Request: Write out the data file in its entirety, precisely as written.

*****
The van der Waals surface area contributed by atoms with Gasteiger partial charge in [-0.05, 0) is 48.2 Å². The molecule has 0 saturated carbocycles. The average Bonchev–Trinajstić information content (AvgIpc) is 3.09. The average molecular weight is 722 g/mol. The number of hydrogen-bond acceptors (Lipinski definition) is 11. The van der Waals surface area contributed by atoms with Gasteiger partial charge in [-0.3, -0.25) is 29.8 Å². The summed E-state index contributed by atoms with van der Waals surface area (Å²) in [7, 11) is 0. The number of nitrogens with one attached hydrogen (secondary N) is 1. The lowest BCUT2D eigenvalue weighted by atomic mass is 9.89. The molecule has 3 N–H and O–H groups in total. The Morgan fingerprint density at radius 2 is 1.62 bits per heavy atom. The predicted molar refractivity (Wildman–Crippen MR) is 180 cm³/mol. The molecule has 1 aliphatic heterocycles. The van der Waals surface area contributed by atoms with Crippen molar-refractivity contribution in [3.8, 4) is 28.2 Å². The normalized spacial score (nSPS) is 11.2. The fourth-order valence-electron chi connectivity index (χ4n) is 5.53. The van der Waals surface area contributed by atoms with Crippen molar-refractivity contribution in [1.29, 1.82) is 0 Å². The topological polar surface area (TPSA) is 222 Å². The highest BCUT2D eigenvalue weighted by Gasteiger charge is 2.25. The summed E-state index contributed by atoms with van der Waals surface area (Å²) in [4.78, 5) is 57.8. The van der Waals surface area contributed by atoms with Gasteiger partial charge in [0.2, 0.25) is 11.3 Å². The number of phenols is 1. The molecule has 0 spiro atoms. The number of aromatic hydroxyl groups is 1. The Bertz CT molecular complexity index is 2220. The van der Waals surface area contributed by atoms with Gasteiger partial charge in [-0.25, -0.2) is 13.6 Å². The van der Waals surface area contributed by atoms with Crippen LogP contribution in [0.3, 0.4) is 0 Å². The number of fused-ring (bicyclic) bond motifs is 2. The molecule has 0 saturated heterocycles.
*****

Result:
The van der Waals surface area contributed by atoms with Gasteiger partial charge in [-0.05, 0) is 48.2 Å². The molecule has 0 saturated carbocycles. The average Bonchev–Trinajstić information content (AvgIpc) is 3.09. The average molecular weight is 722 g/mol. The number of hydrogen-bond acceptors (Lipinski definition) is 11. The van der Waals surface area contributed by atoms with Gasteiger partial charge in [-0.3, -0.25) is 29.8 Å². The summed E-state index contributed by atoms with van der Waals surface area (Å²) in [7, 11) is 0. The number of nitrogens with one attached hydrogen (secondary N) is 1. The lowest BCUT2D eigenvalue weighted by atomic mass is 9.89. The molecule has 3 N–H and O–H groups in total. The Morgan fingerprint density at radius 2 is 1.62 bits per heavy atom. The predicted molar refractivity (Wildman–Crippen MR) is 180 cm³/mol. The molecule has 1 aliphatic heterocycles. The van der Waals surface area contributed by atoms with Crippen molar-refractivity contribution in [3.8, 4) is 28.2 Å². The normalized spacial score (nSPS) is 11.2. The fourth-order valence-electron chi connectivity index (χ4n) is 5.53. The van der Waals surface area contributed by atoms with Crippen molar-refractivity contribution in [1.29, 1.82) is 0 Å². The topological polar surface area (TPSA) is 222 Å². The highest BCUT2D eigenvalue weighted by Gasteiger charge is 2.25. The summed E-state index contributed by atoms with van der Waals surface area (Å²) in [4.78, 5) is 57.8. The van der Waals surface area contributed by atoms with Gasteiger partial charge in [0.2, 0.25) is 11.3 Å². The number of phenols is 1. The molecule has 0 spiro atoms. The number of aromatic hydroxyl groups is 1. The Bertz CT molecular complexity index is 2220. The van der Waals surface area contributed by atoms with Gasteiger partial charge in [-0.25, -0.2) is 13.6 Å². The van der Waals surface area contributed by atoms with Crippen LogP contribution in [0.3, 0.4) is 0 Å². The number of fused-ring (bicyclic) bond motifs is 2. The molecule has 0 saturated heterocycles.